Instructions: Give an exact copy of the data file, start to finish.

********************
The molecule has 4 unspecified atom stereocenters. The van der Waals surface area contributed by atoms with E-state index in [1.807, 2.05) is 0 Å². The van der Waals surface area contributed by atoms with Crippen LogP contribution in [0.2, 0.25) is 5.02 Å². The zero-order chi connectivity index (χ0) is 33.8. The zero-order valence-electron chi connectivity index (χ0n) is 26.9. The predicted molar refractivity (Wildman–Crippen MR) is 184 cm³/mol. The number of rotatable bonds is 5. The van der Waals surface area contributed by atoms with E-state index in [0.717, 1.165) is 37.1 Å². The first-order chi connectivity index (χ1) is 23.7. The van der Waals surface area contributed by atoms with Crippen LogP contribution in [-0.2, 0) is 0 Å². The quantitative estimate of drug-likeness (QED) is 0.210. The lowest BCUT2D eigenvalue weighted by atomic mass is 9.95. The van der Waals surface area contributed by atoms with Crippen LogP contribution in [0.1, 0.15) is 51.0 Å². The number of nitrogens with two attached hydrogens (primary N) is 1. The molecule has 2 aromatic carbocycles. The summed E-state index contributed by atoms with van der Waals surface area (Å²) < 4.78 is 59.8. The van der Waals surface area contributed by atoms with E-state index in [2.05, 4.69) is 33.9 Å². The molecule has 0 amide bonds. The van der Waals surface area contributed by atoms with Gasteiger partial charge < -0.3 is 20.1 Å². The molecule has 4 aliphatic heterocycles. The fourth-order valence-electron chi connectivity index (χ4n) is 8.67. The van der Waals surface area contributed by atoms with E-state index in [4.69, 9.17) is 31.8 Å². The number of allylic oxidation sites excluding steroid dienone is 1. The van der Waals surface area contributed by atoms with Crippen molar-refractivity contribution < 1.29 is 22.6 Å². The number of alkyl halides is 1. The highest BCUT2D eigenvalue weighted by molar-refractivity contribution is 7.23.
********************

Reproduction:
The molecule has 4 unspecified atom stereocenters. The van der Waals surface area contributed by atoms with E-state index in [1.807, 2.05) is 0 Å². The van der Waals surface area contributed by atoms with Crippen LogP contribution in [0.2, 0.25) is 5.02 Å². The zero-order chi connectivity index (χ0) is 33.8. The zero-order valence-electron chi connectivity index (χ0n) is 26.9. The predicted molar refractivity (Wildman–Crippen MR) is 184 cm³/mol. The number of rotatable bonds is 5. The van der Waals surface area contributed by atoms with E-state index in [0.717, 1.165) is 37.1 Å². The first-order chi connectivity index (χ1) is 23.7. The van der Waals surface area contributed by atoms with Crippen LogP contribution in [-0.2, 0) is 0 Å². The quantitative estimate of drug-likeness (QED) is 0.210. The lowest BCUT2D eigenvalue weighted by atomic mass is 9.95. The van der Waals surface area contributed by atoms with Crippen LogP contribution in [0.1, 0.15) is 51.0 Å². The number of nitrogens with two attached hydrogens (primary N) is 1. The molecule has 2 aromatic carbocycles. The summed E-state index contributed by atoms with van der Waals surface area (Å²) < 4.78 is 59.8. The van der Waals surface area contributed by atoms with E-state index in [2.05, 4.69) is 33.9 Å². The molecule has 0 amide bonds. The van der Waals surface area contributed by atoms with Gasteiger partial charge < -0.3 is 20.1 Å². The molecule has 4 aliphatic heterocycles. The fourth-order valence-electron chi connectivity index (χ4n) is 8.67. The van der Waals surface area contributed by atoms with E-state index in [4.69, 9.17) is 31.8 Å². The number of allylic oxidation sites excluding steroid dienone is 1. The van der Waals surface area contributed by atoms with Crippen molar-refractivity contribution < 1.29 is 22.6 Å². The number of alkyl halides is 1. The highest BCUT2D eigenvalue weighted by molar-refractivity contribution is 7.23.